–The following story was written by Taia Goguen-Garner
Everyone is aware of climate change but something we don’t really think about is “the market” behind climate change and who makes the decisions in terms of the future of climate change.
For his research, Matthew Peters, a master’s student in Political Economy is looking at the dynamics of power relations in carbon emissions mitigation strategies in Canada.
“How we respond to climate change, act on carbon mitigation (or not) will produce an array of potential outcomes that affect people on a daily basis,” says Peters.
He explains that carbon-pricing strategies, like a carbon tax or a cap-and-trade system, are market-oriented solutions as opposed to labour-oriented solutions. “So my research is interested in the flip-side of the equation: If we are going to centre our response to climate change by putting ‘the market’ first, what effects might this have on the interests of labour?”
Peters’ research brings attention to the political aspects of climate change and how the future of climate change is in the hands of politicians.
“What gets lost in how climate change is covered is that it represents an alarming pathway to further increase and entrench inequality throughout the globe, both between nations and within nations,” shares Peters. “Instead, all we see on the news is one political leader speaking in juxtaposition to another, usually about one facet of the issue, a carbon price, and the day-to-day human element of things like precarious work, food insecurity, income inequality in relation to climate change remain hidden.”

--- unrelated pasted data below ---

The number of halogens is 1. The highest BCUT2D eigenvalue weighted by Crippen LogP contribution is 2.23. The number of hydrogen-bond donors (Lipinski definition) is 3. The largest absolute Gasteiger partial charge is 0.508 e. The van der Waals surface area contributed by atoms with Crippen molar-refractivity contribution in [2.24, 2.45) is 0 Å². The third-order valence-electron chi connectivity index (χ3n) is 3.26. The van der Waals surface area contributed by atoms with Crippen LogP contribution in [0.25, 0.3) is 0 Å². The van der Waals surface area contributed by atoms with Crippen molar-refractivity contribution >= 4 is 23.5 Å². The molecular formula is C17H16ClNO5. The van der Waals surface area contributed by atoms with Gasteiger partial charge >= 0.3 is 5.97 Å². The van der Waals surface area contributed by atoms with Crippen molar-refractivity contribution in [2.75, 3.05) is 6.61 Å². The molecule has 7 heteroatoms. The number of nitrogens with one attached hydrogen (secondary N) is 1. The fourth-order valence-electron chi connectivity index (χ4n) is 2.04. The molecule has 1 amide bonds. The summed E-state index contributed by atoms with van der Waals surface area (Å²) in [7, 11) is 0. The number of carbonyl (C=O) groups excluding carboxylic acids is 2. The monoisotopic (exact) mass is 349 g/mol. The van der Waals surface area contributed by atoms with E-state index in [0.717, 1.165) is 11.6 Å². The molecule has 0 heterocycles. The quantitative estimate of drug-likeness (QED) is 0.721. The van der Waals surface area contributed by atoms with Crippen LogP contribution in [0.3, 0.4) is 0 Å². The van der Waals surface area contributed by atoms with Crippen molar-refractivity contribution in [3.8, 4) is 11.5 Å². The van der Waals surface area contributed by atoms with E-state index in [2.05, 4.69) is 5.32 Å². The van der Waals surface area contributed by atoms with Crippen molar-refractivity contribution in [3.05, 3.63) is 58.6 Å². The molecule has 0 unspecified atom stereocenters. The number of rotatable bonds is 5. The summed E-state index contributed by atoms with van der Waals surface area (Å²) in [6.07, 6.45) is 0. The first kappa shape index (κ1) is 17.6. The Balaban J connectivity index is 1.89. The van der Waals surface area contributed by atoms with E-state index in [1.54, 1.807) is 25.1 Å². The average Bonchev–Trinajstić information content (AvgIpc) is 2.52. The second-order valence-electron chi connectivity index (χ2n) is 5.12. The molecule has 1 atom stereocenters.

Peters says that the most obvious “fix” to climate change would be a transition to a low-carbon economy. He describes a low-carbon economy as an economy that is powered by renewable energy sources as opposed to fossil fuels. Peters notes that Canada is one of the slowest moving countries when it comes to this transition.
The master’s student says this transition is a complex political issue and, at the end of the day, climate change boils down to who/what comes first ‒ the market or the people ‒ and all this intertwines with politics.
Peters has a background working with the Canadian Labour Congress supporting the Federal Government’s initiatives to phase out coal-fired electricity, the CLC is working to make sure this transition goes smooth for coal workers called Just Transition. The Labour Congress is working on phasing out coal-fired electricity ultimately resulting in coal workers being out of work and the economy of rural areas being affected by this switch. This phase-out is set to be finished by 2030.
Peters explains that the term ‘Just Transition’ refers to a type of framework for social intervention to secure the jobs and livelihoods of workers and their greater community.
“My approach to Just Transition is that there is no definitive roadmap to it, where you need to follow a long list of directions in order for it to be just transition. Rather it is a starting point that centres health and income security for workers and their communities over that of the private market and where you end up depends on your political outlook.”
Peters is continuing his research looking at the dynamics of power relations in carbon emissions mitigation strategies in Canada.
For more information about the master’s degree in Political Economy, please click here.
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